The view from Knoxville: Beat writer Q&A

semerson@macon.comOctober 3, 2013 

The best thing one can do to get insight on the next opponent, short of being inside the coaches' meeting room - they usually don't like that - is to get the low-down from a beat writer. So let's get to it.

This week we welcome Evan Woodbery, the Tennessee beat writer for The Knoxville News-Sentinel. Woodbery is a skilled and experienced SEC beat writer, and one of the best around. (Do I say that pretty much every week? Well yes, but I mean it!)

If you're not already, I encourage you to follow Woodbery on Twitter at @TennesseeBeat. You can read his coverage, and that of the News-Sentinel team, at this link here.

Thanks to Evan for some very informative answers:

1. How much has Butch Jones changed the culture around the program so far, and is it showing any tangible results?

Woodbery: I think he’s done a good job of reaching out to various constituencies that might have felt marginalized over the last five years -- whether that’s former players, in-state high school coaches or just average fans. At the end of the day, however, it all comes down to wins and losses, and UT faces some challenges in 2013 and 2014.

He has done a good job of reinvigorating recruiting and a top-five or top-10 class in 2014 is very possible. But sustaining that momentum during tough years was something that Derek Dooley couldn’t do. The success of Jones’ tenure likely depends on it.

2. Tennessee's passing game has obviously been a struggle. How much of that is Justin Worley, how much is that not having proven receivers, and what are the chances Worley and co. can turn it around quickly against an inexperienced Georgia secondary?

Woodbery: I do think that good receivers can make a quarterback look better, and vice versa. In that sense, Tennessee’s problems at quarterback and receiver have only fed off each other in 2013.

Worley has been victimized by drops, poorly run routes and some interceptions that could have been saved by a more aggressive receiver. But that doesn’t absolve him of blame entirely.

For a brief time last week -- perhaps the first time all season -- Tennessee’s offense really clicked. So that’s something to build on, but given the passing game’s struggles this year, I would be skeptical that it might suddenly turn around against the No. 6 team in the country.

3. Rajion Neal and Marlin Lane are each averaging about six yards per carry, and Tennessee has an experienced offensive line. But the Volunteers didn't run well at Florida (66 rushing yards, 2.9 yards per carry). What's your read on the strength of Tennessee's run game right now?

Woodbery: Florida’s defensive line was tough to run on, especially because Tennessee could offer no threat of a passing game. I think the offensive line has taken unfair criticism. It can dominate weaker opponents, and it can go head-to-head with tougher lines, but it can’t win the game alone.

Rajion Neal is coming off one of the best games of his career, but getting a healthy Marlin Lane back to act as a one-two punch is essential.

4. Now for the defense: Tennessee's secondary is inexperienced (like Georgia), and its third-down defense ranks second-worst in the SEC (ahead of only Georgia). What can Tennessee secondary coach (and old friend here in Athens) Willie Martinez do to stop Aaron Murray and the pass?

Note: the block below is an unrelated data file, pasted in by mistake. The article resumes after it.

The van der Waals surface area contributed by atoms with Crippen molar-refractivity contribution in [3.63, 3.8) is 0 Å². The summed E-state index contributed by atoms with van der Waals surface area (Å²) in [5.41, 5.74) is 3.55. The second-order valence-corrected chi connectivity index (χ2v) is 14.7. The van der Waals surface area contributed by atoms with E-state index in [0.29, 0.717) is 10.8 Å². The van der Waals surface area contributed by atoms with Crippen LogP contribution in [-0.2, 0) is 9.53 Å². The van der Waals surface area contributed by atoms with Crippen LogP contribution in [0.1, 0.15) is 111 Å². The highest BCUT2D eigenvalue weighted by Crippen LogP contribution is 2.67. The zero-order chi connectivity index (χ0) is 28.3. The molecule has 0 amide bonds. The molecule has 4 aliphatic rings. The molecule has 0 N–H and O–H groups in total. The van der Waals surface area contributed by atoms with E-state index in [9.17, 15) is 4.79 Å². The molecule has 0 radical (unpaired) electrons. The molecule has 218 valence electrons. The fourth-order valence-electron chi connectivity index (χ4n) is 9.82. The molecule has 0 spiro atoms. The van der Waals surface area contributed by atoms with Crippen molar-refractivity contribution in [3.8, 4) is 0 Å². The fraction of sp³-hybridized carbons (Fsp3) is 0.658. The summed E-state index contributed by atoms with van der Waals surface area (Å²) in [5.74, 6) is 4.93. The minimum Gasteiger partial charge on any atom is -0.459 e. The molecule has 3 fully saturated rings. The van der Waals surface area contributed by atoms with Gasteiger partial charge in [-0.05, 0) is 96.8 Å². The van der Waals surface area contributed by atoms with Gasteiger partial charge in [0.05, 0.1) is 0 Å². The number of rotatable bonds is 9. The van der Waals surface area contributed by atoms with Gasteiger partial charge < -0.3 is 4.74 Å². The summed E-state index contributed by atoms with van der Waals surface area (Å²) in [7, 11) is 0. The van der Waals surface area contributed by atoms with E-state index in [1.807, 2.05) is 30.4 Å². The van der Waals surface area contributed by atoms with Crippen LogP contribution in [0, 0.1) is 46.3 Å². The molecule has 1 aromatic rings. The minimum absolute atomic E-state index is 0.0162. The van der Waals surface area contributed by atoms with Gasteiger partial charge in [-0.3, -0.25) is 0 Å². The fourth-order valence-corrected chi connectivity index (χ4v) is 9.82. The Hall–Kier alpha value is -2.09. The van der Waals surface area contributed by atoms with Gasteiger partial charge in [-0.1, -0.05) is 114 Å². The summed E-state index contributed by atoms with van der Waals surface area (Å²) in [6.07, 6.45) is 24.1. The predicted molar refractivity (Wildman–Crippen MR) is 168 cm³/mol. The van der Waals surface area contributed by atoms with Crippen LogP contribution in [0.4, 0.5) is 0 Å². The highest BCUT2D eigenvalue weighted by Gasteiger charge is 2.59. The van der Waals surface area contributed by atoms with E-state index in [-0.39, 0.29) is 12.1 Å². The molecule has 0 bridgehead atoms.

Woodbery: I think this is a scary matchup for Tennessee, especially because Murray is an intelligent and experienced quarterback who can sniff out mismatches on the line of scrimmage. UT freshman cornerback Cameron Sutton has done well for essentially getting picked on every game this year. The Vols have struggled in nickel sets, and don’t appear to have any ready answers on the roster.

The third down defense took a step forward against South Alabama. The Vols were just killed on third-and-long against Florida and Oregon. Obviously, if UT wants to entertain upset hopes, the defense has to get off the field on third-and-long.

5. Tennessee's front seven is filled with upperclassmen, but the Vols have struggled some in that area too (ranking 11th in the SEC against the run.) Tennessee's cause may be helped by Todd Gurley's absence, if he's out, but what are the Vols' chances against Keith Marshall and his backups?

Woodbery: I wonder how many of those rushing yards came from quarterbacks. That’s not an excuse, of course, but the Vols have struggled against mobile quarterbacks in each of the last three weeks. But the return of two speedy ends (Jacques Smith and Corey Vereen) has given coaches hope for improvement on the edges.

6. Finally, what would be the two or three key things that would have to happen for Tennessee to pull off the upset?

Woodbery: None of these answers are revolutionary, but I think the Vols will have to win the turnover battle. Not only must UT force a couple of Georgia turnovers, but they must also turn those mistakes into points.

The offense can’t get bogged down in a series of three-and-outs. Even if the Vols aren’t scoring, they have to keep the ball long enough to give the defense a breather.

Finally, a splash play in the special teams would be huge. The Vols coverage teams have been very strong, but the return game has lacked a game-changing spark play. That would help on Saturday.

If you have any further questions about Georgia-Tennessee, be sure to check in on my live chat, Friday at 1 p.m. here on the blog.

More Q&As:

The view from Baton Rouge: Beat writer Q&A

The view from South Carolina: Beat writer Q&A

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